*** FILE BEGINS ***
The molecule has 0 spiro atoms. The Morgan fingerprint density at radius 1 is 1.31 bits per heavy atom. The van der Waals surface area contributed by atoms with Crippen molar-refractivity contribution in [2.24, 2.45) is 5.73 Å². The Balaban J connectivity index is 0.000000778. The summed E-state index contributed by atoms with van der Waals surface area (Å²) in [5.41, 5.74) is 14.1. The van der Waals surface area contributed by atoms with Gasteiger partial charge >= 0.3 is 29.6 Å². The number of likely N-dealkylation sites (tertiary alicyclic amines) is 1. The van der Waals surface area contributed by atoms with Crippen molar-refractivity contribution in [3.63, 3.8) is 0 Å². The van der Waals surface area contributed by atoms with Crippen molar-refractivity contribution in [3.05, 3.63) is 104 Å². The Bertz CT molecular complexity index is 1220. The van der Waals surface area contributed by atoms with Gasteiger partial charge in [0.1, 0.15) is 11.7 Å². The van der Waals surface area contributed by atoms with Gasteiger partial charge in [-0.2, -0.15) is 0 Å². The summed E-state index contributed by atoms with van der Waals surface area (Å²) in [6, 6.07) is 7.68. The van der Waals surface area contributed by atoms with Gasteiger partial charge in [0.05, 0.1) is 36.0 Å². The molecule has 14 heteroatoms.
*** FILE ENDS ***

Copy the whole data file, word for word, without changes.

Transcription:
The molecule has 0 spiro atoms. The Morgan fingerprint density at radius 1 is 1.31 bits per heavy atom. The van der Waals surface area contributed by atoms with Crippen molar-refractivity contribution in [2.24, 2.45) is 5.73 Å². The Balaban J connectivity index is 0.000000778. The summed E-state index contributed by atoms with van der Waals surface area (Å²) in [5.41, 5.74) is 14.1. The van der Waals surface area contributed by atoms with Gasteiger partial charge >= 0.3 is 29.6 Å². The number of likely N-dealkylation sites (tertiary alicyclic amines) is 1. The van der Waals surface area contributed by atoms with Crippen molar-refractivity contribution in [3.63, 3.8) is 0 Å². The van der Waals surface area contributed by atoms with Crippen molar-refractivity contribution in [3.05, 3.63) is 104 Å². The Bertz CT molecular complexity index is 1220. The van der Waals surface area contributed by atoms with Gasteiger partial charge in [0.1, 0.15) is 11.7 Å². The van der Waals surface area contributed by atoms with Gasteiger partial charge in [-0.2, -0.15) is 0 Å². The summed E-state index contributed by atoms with van der Waals surface area (Å²) in [6, 6.07) is 7.68. The van der Waals surface area contributed by atoms with Gasteiger partial charge in [0.05, 0.1) is 36.0 Å². The molecule has 14 heteroatoms.